Getting Started with Off-Camera Flash
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If you think flash always kills atmosphere and leads to horrid stark pictures, you’re missing out on a whole world of stunning photography that flashguns can bring.
Lifting a lifeless portrait, filling in shadows from harsh sunlight or even creating dramatic colourful scenes, getting to grips with flash can transform your photos. And it’s not as hard, or as expensive, as you may think.
If you’re serious about making the most of your camera and don’t mind carrying an extra bit of kit, then by far the best investment you can make in your photography is buy a separate external flashgun – the sort that can be mounted on your hotshoe.
There are loads available, both from your camera manufacturer who will probably offer a whole range of models at various levels of function, power and price, to independent makers. These are often specifically matched to your camera so work pretty much like the proper “dedicated” gun anyway but are often cheaper.
It’s best to look for a gun that can be bounced and swivelled, and has not only fully automatic modes but can be set manually too.
A hotshoe gun typically runs on AA batteries which are cheap to replace and give fast recycle times, especially is you the latest rechargeable batteries. You can even buy external battery packs, too.
Using the flash on the hotshoe can give great results, especially if the light it bounced off a wall or ceiling. But the best thing to do is take it off the camera.
When taking photos, what we’re trying to do is make a three-dimensional subject look like a 3-D subject when viewed on a flat piece of paper or computer screen. The easiest way to do this is to get the light source off the axis of the camera lens so it makes some shadows.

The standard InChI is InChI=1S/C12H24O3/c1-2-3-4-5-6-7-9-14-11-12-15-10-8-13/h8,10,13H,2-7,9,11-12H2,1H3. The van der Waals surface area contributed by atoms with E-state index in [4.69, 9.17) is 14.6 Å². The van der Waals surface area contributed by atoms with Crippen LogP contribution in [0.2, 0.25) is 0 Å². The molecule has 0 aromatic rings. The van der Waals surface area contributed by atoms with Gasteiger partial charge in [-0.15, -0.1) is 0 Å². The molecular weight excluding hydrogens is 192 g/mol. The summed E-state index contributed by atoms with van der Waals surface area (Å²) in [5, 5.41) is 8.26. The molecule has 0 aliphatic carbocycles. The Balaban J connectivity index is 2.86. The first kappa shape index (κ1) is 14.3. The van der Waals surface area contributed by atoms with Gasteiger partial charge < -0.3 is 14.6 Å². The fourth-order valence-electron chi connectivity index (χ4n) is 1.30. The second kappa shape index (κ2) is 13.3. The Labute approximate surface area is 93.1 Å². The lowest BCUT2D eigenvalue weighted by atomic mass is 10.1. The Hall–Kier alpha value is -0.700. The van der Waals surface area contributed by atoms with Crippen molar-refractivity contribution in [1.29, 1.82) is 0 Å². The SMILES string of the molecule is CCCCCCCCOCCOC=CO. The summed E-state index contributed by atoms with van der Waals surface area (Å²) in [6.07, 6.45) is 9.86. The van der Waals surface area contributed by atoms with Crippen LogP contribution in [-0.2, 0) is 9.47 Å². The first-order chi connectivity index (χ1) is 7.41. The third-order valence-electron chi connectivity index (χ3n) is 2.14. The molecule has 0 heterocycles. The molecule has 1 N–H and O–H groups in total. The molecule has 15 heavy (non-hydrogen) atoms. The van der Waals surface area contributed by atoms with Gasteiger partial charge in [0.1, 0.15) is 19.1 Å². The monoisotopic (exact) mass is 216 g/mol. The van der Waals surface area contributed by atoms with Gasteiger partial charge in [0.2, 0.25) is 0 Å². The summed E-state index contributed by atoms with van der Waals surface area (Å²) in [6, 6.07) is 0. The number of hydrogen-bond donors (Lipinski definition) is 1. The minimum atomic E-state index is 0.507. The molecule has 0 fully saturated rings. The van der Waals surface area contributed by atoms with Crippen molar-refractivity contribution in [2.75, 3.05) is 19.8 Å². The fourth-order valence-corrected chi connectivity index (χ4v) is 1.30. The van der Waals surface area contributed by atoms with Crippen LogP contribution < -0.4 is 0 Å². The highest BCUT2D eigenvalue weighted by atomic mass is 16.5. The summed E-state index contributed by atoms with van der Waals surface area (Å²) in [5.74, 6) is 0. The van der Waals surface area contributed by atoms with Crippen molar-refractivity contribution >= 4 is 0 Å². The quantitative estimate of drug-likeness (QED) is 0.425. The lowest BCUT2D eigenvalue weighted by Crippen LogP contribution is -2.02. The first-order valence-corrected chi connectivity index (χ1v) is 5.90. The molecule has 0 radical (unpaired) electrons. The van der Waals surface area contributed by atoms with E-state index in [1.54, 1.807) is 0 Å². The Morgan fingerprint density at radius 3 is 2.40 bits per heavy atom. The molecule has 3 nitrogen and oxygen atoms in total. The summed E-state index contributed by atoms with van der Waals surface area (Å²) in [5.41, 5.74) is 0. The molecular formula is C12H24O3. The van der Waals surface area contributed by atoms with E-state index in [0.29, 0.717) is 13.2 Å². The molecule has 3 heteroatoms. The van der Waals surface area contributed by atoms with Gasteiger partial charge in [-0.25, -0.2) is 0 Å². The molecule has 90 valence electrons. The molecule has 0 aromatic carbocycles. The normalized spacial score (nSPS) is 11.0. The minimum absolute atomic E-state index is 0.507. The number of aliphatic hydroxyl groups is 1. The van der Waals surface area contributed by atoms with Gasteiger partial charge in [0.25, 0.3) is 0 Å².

To do this, you’ll need to physically get your flash off your camera. The easiest way to do this is mount it to the top of a proper lightstand, although a tripod will work – as will getting a friend to hold the light for you. Ideally the flash should be mounted on a tilting umbrella adapter. This allows you to fit umbrellas or other light modifiers to it, and to tilt the flash to a suitable angle.
Next you have to trigger the flash. If you’re using a dedicated flashgun, you may already have the technology built in to the flash and your camera to make it sync. Many consumer cameras have a pop-up flash which can be used to wirelessly trigger an external flashgun. Not only that, if you do use the manufacturers’ own system, you can continue to use the camera in any of its modes – from manual to aperture priority or even program. And it will work out the exposure for you. A dedicated sync lead will also work, but there’s the additional problems of trailing cables.
If you’re using your camera and flash in an automatic mode, then quite often the flash will just pump out too much or too little light. Your subject may be over or underexposed.
The way to stop this happening is to use your flash exposure compensation which is sometimes set on the flash itself or on the camera’s shooting menu.
If your flash is too bright and your subject overexposed, try setting one stop of underexposure or -1. Then tweak from there to get the right effect.
This should give a background and subject both correctly exposed.